Wednesday, May 11, 2022

5-11-2022 Transient Orcas Passing the Lighthouse

 





These next two are zoomed in and not very sharp in focus, but enough to be able to pick up the small notches and the 'wonky' dorsal fin, each on a different orca.


In order to learn the identifications of the whales one needs to find what pieces of information they can gather from their photos and then later go and look for that/those specific whales in the DFO catalog (for Transients/aka Biggs orcas.  When doing so with SRKWs the Center for Whale Research holds the official ID book on J, K & L pods. 
So, you got to see the whales and then you get to go and spend time (sometimes hours) figuring out who was actually present - it's just like having that encounter all over again!

Saturday, May 7, 2022

5-7-2022 SRKWs and Transients Comparison Practice

May 7, 2022 A bit of practice for the MNTP Class :)
...this is a re-post from prior years...

...many people have asked, "how do you tell the difference between an SRKW (Southern Resident Killer Whale) and a Transient?"

...one of the people who asked this question and who caused me to get a bit creative is a gentleman who lives on a nearby island and has had, in the last few years, many killer whales pass by where he lives...
..he had come into the lighthouse and was asking questions and taking notes on what to look for and he was using post-its...so I called him Mr. Post-Its - (I'm terrible at remembering names, that is unless it's an orca's name.)

...well, Mr. Post-Its told me that when he was younger he wanted to be a marine biologist but his life took a different turn and added that it has been all good...so, I suggested that now was his time to use some of his training from years ago and be that marine biologist, right from his front window...
...so for Mr. Post-Its and anyone wanting to see some of the differences, here's a general comparison sheet to help you get started...or as a refresher...

...and now here are some practice whales for you...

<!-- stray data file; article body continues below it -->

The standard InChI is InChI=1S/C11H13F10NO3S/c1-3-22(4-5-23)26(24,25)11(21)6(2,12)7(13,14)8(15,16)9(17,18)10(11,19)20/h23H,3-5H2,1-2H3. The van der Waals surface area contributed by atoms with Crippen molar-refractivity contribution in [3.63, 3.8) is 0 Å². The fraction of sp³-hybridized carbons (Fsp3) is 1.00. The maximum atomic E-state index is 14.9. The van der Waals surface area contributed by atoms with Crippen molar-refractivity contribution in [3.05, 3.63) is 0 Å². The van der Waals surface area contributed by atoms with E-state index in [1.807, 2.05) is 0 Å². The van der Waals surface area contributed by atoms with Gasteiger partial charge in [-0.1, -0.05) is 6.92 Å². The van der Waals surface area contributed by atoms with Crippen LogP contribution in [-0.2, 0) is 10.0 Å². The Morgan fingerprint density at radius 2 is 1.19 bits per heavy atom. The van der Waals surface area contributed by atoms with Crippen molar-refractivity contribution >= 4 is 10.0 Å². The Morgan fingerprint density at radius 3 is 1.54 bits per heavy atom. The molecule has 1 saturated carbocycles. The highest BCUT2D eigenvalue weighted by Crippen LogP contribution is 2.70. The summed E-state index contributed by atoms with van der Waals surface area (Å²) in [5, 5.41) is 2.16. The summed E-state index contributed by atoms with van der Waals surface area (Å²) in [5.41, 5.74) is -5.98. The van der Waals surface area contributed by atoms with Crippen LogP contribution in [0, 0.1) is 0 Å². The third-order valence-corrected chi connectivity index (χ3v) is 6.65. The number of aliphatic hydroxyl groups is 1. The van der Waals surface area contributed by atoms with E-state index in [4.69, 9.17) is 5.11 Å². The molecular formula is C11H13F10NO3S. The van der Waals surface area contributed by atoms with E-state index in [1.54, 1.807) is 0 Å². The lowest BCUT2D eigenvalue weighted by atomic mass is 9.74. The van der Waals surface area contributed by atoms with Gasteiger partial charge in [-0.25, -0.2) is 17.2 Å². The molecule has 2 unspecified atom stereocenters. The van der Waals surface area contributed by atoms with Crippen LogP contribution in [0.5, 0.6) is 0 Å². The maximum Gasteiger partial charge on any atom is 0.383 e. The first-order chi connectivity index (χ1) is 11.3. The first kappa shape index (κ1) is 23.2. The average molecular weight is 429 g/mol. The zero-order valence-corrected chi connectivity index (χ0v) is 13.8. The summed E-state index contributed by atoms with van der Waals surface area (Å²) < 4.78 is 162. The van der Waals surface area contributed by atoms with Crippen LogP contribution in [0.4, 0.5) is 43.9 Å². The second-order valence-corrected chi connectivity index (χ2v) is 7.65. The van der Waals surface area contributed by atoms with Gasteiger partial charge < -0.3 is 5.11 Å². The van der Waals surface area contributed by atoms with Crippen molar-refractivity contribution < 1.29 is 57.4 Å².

...these are only a sampling...but might give you an idea of some of the general differences you might see...












...the answers...you'll figure them out...sometimes you have to look for those 'tiny things' that will reveal - Transient or Resident?



Some have asked for the answers:
#  1 R
#  2 T
#  3 R
#  4 T
#  5 T
#  6 R
#  7 T
#  8 R
#  9 R
#10 R
#11 T
...fun stuff! 

Added:  Below are Southern Residents. Some individuals have a kink or twist to their dorsal fin that can sometimes help in identification or add confusion as to who one is looking at. 
How their fin tip looks from one side is the opposite of how the fin tip looks from the other side. One of the 7 images in the set is going the opposite direction as the others.
A few examples:

Some can look very different depending on the angle.
 
Each orca is an individual, not only in their dorsal fin shape, saddle patch markings, eye patch markings, nicks/notches or scratches, they are each individual in their personalities.

Thursday, April 21, 2022

Sunday, April 17, 2022

4-17-2022 Vey Chatty Transient Orcas!

 

Transients usually have a somewhat mournful sound to their calls. This time was different.  

Were there some youngsters in the group?

Had they just 'prepared a meal'?

Had they just finished a meal?

Were they a group or part of a group who aren't within hydrophone range very often?  Or some who had not been in these waters before?

I don't know, but it's fun to wonder!

Sunday, April 10, 2022

4-10-2022 What A Day Watching J Pod

 San Juan Channel and whales...hmmm...Transients maybe?

You just never know until you see...



I realize this young one with Mike looks too big to be J-59.



Now at the Lime Kiln, in 'wait mode'...and in the meantime - WOW!